U.S. President Joe Biden delivered a speech in Warsaw on Feb. 21 ahead of the one-year anniversary of Russia's full-scale invasion of Ukraine, reiterating Washington's support for Kyiv.
"One year ago, the world was bracing for the fall of Kyiv. Well, I've just come from a visit to Kyiv, and I can report Kyiv stands strong. Kyiv stands proud, it stands tall and most important, it stands free," Biden said to 30,000 people gathered in front of the Royal Castle, as quoted by CNN.
Biden came to Warsaw to meet Polish President Andrzej Duda and other Eastern European nations a day after his surprise visit to Kyiv.
U.S. President emphasized that the West would not "get tired" of supporting Ukraine as NATO "is stronger than it's ever been."
"When Russia invaded, it was not just Ukraine being tested. The whole world faced a test for the ages," he said. "Europe was being tested. America was being tested. NATO was being tested."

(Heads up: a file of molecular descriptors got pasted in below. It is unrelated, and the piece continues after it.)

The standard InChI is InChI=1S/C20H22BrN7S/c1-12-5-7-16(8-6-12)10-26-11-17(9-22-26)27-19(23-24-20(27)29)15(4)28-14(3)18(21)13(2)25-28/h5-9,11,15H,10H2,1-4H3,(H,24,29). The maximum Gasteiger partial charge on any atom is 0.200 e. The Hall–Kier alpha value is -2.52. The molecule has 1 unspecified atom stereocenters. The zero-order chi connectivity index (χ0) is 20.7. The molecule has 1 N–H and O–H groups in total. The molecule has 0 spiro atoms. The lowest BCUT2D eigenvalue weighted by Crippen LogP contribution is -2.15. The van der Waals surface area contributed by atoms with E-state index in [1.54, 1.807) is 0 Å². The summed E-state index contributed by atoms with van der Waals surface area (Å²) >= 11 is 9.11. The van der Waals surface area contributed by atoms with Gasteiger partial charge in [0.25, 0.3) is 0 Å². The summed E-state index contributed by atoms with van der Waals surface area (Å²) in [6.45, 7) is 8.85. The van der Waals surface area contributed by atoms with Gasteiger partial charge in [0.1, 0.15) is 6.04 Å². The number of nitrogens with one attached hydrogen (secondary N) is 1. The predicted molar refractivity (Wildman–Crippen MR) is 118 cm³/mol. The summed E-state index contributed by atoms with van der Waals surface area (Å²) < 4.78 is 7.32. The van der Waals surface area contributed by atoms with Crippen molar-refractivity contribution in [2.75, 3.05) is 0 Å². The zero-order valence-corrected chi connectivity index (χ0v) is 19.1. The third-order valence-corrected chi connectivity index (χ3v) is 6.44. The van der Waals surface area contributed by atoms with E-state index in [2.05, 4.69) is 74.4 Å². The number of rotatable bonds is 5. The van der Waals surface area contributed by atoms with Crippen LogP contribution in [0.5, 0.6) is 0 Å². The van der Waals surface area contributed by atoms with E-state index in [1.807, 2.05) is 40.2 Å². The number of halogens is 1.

"And the questions we faced were as simple as they were profound: Would we respond, or would we look the other way? Would we be strong, or would we be weak? Would we, all of our allies, be united or divided? One year later, we know the answer. We did respond, we would be strong, we would be united, and the world would not look the other way."
According to Biden, the U.S., and its Western allies are set to announce new sanctions against Russia this week to "bring to justice those responsible for this war."
U.S. President also reiterated the need to oppose Russia's aggression as "it is impossible to satisfy the aggressor's appetites."
"Autocrats only understand one word: No. No, no. No, you will not take my country. No, you will not take my freedom. No, you will not take my future," Biden said.
Biden said that Russian dictator Vladimir Putin made a mistake, getting into a war with "a man whose courage" is "forged with fire and steel," as he called President Volodymyr Zelensky.
His speech comes hours after Putin announced Russia's suspension of participation in a nuclear treaty with the U.S. in a speech to the Federal Assembly and members of the Russian political elite.
The U.S. Defense Department announced the allocation of another military assistance package to Ukraine worth $460 million on Feb. 20.